Ecotourism is extremely popular with the many tourists visiting the extensive national parks and protected areas around the country. Costa Rica was a pioneer in this type of tourism, and the country is recognized as one of the few with real ecotourism. In the 2009 Travel and Tourism Competitiveness Index, Costa Rica ranked 42nd in the world and first among Latin American countries. Just considering the sub-index natural resources, Costa Rica ranks 6th worldwide in terms of the natural resources pillar, but 89th in terms of its cultural resources.

Foreign affairs

Costa Rica is an active member of the United Nations and the Organization of American Statesmarker. The Inter-American Court of Human Rights and the United Nations University of Peace are based in Costa Rica. The Costa Rican State is also a member of many other international organizations related to human rights and democracy.

A main foreign policy objective of Costa Rica is to foster human rights and sustainable development as a way to secure stability and growth.

Costa Rica is a member of the International Criminal Court, without a Bilateral Immunity Agreement of protection for the United States military (as covered under Article 98).

Costa Rica also has a long-term disagreement with Nicaragua over the San Juan Rivermarker which denotes the border between the two countries; the disagreement originates from the fact that the river, being Nicaraguan soil, is the only way of access to several communities in Costa Rica which need to be served by armed Costa Rican police forces.

On June 1, 2007, Costa Rica broke ties with the Republic of China in Taiwanmarker, switching allegiance to the People's Republic of Chinamarker.

Costa Rica is currently a non-permanent member of the United Nations Security Council, having been elected for a non-renewable two-year term in the 2007 election. Its term expires on 31 December 2009; this is Costa Rica's third time on the Security Council.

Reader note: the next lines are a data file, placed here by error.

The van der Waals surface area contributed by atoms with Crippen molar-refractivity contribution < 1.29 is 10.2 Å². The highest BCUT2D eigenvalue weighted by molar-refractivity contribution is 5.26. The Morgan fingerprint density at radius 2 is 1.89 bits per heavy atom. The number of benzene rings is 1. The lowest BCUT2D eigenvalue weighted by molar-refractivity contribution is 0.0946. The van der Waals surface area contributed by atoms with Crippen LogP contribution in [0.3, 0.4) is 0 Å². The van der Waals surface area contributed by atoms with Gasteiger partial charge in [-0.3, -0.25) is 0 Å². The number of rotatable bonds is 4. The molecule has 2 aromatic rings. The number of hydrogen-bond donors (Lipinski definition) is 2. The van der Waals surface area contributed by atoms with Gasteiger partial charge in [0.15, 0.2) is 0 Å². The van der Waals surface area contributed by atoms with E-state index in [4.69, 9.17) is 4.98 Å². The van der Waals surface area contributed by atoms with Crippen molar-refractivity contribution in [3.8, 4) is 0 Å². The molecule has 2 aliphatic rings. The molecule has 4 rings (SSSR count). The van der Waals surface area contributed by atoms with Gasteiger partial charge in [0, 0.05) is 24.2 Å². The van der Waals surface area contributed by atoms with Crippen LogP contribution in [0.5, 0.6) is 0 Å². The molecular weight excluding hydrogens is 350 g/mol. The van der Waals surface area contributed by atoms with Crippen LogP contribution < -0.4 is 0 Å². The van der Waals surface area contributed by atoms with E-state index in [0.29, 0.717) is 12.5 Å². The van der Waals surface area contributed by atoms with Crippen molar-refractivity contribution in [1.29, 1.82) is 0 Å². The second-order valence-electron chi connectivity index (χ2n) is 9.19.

Flora and fauna



Costa Rica is home to a rich variety of plants and animals. While the country has only about 0.1% of the world's landmass, it contains 5% of the world's biodiversity. Around 25% of the country's land area is in protected national parks and protected areas, the largest percentage of protected areas in the world.

One national park that is internationally renowned among ecologists for its biodiversity (including big cats and tapirs) and where visitors can expect to see an abundance of wildlife is the Corcovado National Parkmarker. Corocovado is the one park in Costa Rica where all four Costa Rican monkey species can be found. These include the White-headed Capuchin, the Mantled Howler and the endangered Geoffroy's Spider Monkey. They also include the Central American Squirrel Monkey, which is found only on the Pacificmarker coast of Costa Rica and a small part of Panamamarker, and was considered endangered until 2008 when its status was upgraded to vulnerable.


Tortuguero National Parkmarker—the name Tortuguero can be translated as "Full of Turtles"—is home to spider, howler, and white-throated Capuchin monkeys; the three-toed sloth; 320 species of birds; and a variety of reptiles. The park is recognized for the annual nesting of the endangered green turtle and is the most important nesting site for the species. Giant leatherback, hawksbill, and loggerhead turtles also nest there.

The Monteverde Cloud Forest Reservemarker is home to about 2,000 plant species, including numerous orchids. Over 400 types of birds and over 100 species of mammals can be found there.

As a whole, around 800 species of birds have been identified in Costa Rica. The Instituto Nacional de Biodiversidad is allowed to collect royalties on any biological discoveries of medical importance.

Costa Rica and parts of Panama are home to the vulnerable Central American Squirrel Monkey. Deforestation, illegal pet-trading, and hunting are the main reasons for its threatened status.